Last year in an article in The Journal of Early Childhood Literacy, Laura Dinehart, an associate professor of early childhood education at Florida International University, discussed several possible associations between good handwriting and academic achievement: Children with good handwriting may get better grades because their work is more pleasant for teachers to read; children who struggle with writing may find that too much of their attention is consumed by producing the letters, and the content suffers.
But can we actually stimulate children’s brains by helping them form letters with their hands? In a population of low-income children, Dr. Dinehart said, the ones who had good early fine-motor writing skills in prekindergarten did better later on in school. She called for more research on handwriting in the preschool years, and on ways to help young children develop the skills they need for “a complex task” that requires the coordination of cognitive, motor and neuromuscular processes.
“This myth that handwriting is just a motor skill is just plain wrong,” Dr. Berninger said. “We use motor parts of our brain, motor planning, motor control, but what’s very critical is a region of our brain where the visual and language come together, the fusiform gyrus, where visual stimuli actually become letters and written words.” You have to see letters in “the mind’s eye” in order to produce them on the page, she said. Brain imaging shows that the activation of this region is different in children who are having trouble with handwriting.
Functional brain scans of adults show a characteristic brain network that is activated when they read, and it includes areas that relate to motor processes. This suggested to scientists that the cognitive process of reading may be connected to the motor process of forming letters.
Karin James, a professor of psychological and brain sciences at Indiana University, did brain scans on children who did not yet know how to print. “Their brains don’t distinguish letters; they respond to letters the same as to a triangle,” she said.
After the children were taught to print, patterns of brain activationin response to letters showed increased activation of that reading network, including the fusiform gyrus, along with the inferior frontal gyrus and posterior parietal regions of the brain, which adults use for processing written language — even though the children were still at a very early level as writers.
“The letters they produce themselves are very messy and variable, and that’s actually good for how children learn things,” Dr. James said. “That seems to be one big benefit of handwriting.”
Handwriting experts have struggled with the question of whether cursive writing confers special skills and benefits, beyond the benefits that print writing might provide. Dr. Berninger cited a 2015 study that suggested that starting around fourth grade, cursive skills conferred advantages in both spelling and composing, perhaps because the connecting strokes helped children connect letters into words.
For typically developing young children, typing the letters doesn’t seem to generate the same brain activation. As we grow up, of course, most of us transition to keyboard writing, though like many who teach college students, I have struggled with the question of laptops in class, more because I worry about students’ attention wandering than to promote handwriting. Still, studies on note taking have suggested that “college students who are writing on a keyboard are less likely to remember and do well on the content than if writing it by hand,” Dr. Dinehart said.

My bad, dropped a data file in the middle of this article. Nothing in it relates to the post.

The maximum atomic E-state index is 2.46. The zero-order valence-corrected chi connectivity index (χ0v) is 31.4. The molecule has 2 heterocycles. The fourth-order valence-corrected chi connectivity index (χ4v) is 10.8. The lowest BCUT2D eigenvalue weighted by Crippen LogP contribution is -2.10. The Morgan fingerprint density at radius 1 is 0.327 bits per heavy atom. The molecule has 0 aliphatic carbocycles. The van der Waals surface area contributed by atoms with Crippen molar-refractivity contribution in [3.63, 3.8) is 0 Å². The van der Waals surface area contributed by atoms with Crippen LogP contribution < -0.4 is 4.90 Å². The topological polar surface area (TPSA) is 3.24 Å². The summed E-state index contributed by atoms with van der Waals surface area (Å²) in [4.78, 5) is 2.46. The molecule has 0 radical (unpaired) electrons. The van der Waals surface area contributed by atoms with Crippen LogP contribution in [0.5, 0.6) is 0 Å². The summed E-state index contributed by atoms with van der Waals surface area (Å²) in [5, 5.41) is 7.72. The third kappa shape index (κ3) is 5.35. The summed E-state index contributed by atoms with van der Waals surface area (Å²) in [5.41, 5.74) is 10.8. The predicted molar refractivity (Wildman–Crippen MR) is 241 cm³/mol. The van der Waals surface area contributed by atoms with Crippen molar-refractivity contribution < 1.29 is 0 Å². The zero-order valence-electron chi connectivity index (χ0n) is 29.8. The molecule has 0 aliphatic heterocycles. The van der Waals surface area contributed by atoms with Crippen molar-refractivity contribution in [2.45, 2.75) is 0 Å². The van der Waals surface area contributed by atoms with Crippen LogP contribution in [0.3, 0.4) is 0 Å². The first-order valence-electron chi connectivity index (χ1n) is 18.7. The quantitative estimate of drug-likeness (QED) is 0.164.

Dr. Berninger said the research suggests that children need introductory training in printing, then two years of learning and practicing cursive, starting in grade three, and then some systematic attention to touch-typing.
Using a keyboard, and especially learning the positions of the letters without looking at the keys, she said, might well take advantage of the fibers that cross-communicate in the brain, since unlike with handwriting, children will use both hands to type.
“What we’re advocating is teaching children to be hybrid writers,” said Dr. Berninger, “manuscript first for reading — it transfers to better word recognition — then cursive for spelling and for composing. Then, starting in late elementary school, touch-typing.”
As a pediatrician, I think this may be another case where we should be careful that the lure of the digital world doesn’t take away significant experiences that can have real impacts on children’s rapidly developing brains. Mastering handwriting, messy letters and all, is a way of making written language your own, in some profound ways.
“My overarching research focuses on how learning and interacting with the world with our hands has a really significant effect on our cognition,” Dr. James said, “on how writing by hand changes brain function and can change brain development.”
This is a fascinating piece that appears in today’s NY Times. CLICK HERE to read this article and reader comments at the NY Times website. I suppose I never thought about the psychology behind clean and messy rooms. When my kids were growing up, they maintained the messiest of rooms and I hardly had the energy to fight that battle. When it got to be so horrible that I couldn’t stand it anymore, I’d put my foot down and we’d attack the mess together. But with time, the piles would grow again and chaos ruled their rooms. After my daughter grew up and got her own apartment, she took pride in keeping her place neat and orderly, which was heartening for me to see. My son is still more comfortable living in a messy room. I’m not sure if he’ll ever find roommates who will tolerate this preference. I really missed the boat on being tough on my kids and insisting that they help with the chores, but if it’s not too late for you, read on…